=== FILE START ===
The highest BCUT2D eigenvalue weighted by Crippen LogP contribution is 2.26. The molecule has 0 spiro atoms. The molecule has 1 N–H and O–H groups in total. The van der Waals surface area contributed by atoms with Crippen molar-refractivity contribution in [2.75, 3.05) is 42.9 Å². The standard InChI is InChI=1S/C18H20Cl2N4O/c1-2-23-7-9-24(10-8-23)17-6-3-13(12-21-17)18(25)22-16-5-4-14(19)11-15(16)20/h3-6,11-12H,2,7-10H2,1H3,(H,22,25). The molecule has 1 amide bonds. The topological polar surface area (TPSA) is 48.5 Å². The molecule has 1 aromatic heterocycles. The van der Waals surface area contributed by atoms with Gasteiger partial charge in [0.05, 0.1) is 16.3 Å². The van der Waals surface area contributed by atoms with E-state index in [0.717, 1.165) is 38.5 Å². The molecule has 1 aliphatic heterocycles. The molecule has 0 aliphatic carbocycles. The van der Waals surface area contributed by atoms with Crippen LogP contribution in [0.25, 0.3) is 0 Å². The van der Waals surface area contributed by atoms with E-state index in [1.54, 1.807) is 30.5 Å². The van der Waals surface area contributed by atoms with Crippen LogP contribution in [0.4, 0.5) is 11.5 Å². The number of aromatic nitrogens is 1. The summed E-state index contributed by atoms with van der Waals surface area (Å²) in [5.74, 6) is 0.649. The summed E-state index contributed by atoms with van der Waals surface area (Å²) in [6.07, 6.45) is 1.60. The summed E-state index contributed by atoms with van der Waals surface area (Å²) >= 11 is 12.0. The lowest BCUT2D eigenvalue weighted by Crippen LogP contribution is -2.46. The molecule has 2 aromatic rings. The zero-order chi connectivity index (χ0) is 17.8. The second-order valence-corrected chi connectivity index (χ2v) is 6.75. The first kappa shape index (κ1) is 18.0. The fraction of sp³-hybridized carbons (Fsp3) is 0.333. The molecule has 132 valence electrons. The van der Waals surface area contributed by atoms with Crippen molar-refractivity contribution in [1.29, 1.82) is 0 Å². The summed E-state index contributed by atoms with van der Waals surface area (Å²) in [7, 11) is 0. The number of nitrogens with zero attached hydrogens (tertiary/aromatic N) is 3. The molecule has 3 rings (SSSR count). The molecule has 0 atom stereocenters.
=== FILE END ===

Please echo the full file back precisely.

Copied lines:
The highest BCUT2D eigenvalue weighted by Crippen LogP contribution is 2.26. The molecule has 0 spiro atoms. The molecule has 1 N–H and O–H groups in total. The van der Waals surface area contributed by atoms with Crippen molar-refractivity contribution in [2.75, 3.05) is 42.9 Å². The standard InChI is InChI=1S/C18H20Cl2N4O/c1-2-23-7-9-24(10-8-23)17-6-3-13(12-21-17)18(25)22-16-5-4-14(19)11-15(16)20/h3-6,11-12H,2,7-10H2,1H3,(H,22,25). The molecule has 1 amide bonds. The topological polar surface area (TPSA) is 48.5 Å². The molecule has 1 aromatic heterocycles. The van der Waals surface area contributed by atoms with Gasteiger partial charge in [0.05, 0.1) is 16.3 Å². The van der Waals surface area contributed by atoms with E-state index in [0.717, 1.165) is 38.5 Å². The molecule has 1 aliphatic heterocycles. The molecule has 0 aliphatic carbocycles. The van der Waals surface area contributed by atoms with Crippen LogP contribution in [0.25, 0.3) is 0 Å². The van der Waals surface area contributed by atoms with E-state index in [1.54, 1.807) is 30.5 Å². The van der Waals surface area contributed by atoms with Crippen LogP contribution in [0.4, 0.5) is 11.5 Å². The number of aromatic nitrogens is 1. The summed E-state index contributed by atoms with van der Waals surface area (Å²) in [5.74, 6) is 0.649. The summed E-state index contributed by atoms with van der Waals surface area (Å²) in [6.07, 6.45) is 1.60. The summed E-state index contributed by atoms with van der Waals surface area (Å²) >= 11 is 12.0. The lowest BCUT2D eigenvalue weighted by Crippen LogP contribution is -2.46. The molecule has 2 aromatic rings. The zero-order chi connectivity index (χ0) is 17.8. The second-order valence-corrected chi connectivity index (χ2v) is 6.75. The first kappa shape index (κ1) is 18.0. The fraction of sp³-hybridized carbons (Fsp3) is 0.333. The molecule has 132 valence electrons. The van der Waals surface area contributed by atoms with Crippen molar-refractivity contribution in [1.29, 1.82) is 0 Å². The summed E-state index contributed by atoms with van der Waals surface area (Å²) in [7, 11) is 0. The number of nitrogens with zero attached hydrogens (tertiary/aromatic N) is 3. The molecule has 3 rings (SSSR count). The molecule has 0 atom stereocenters.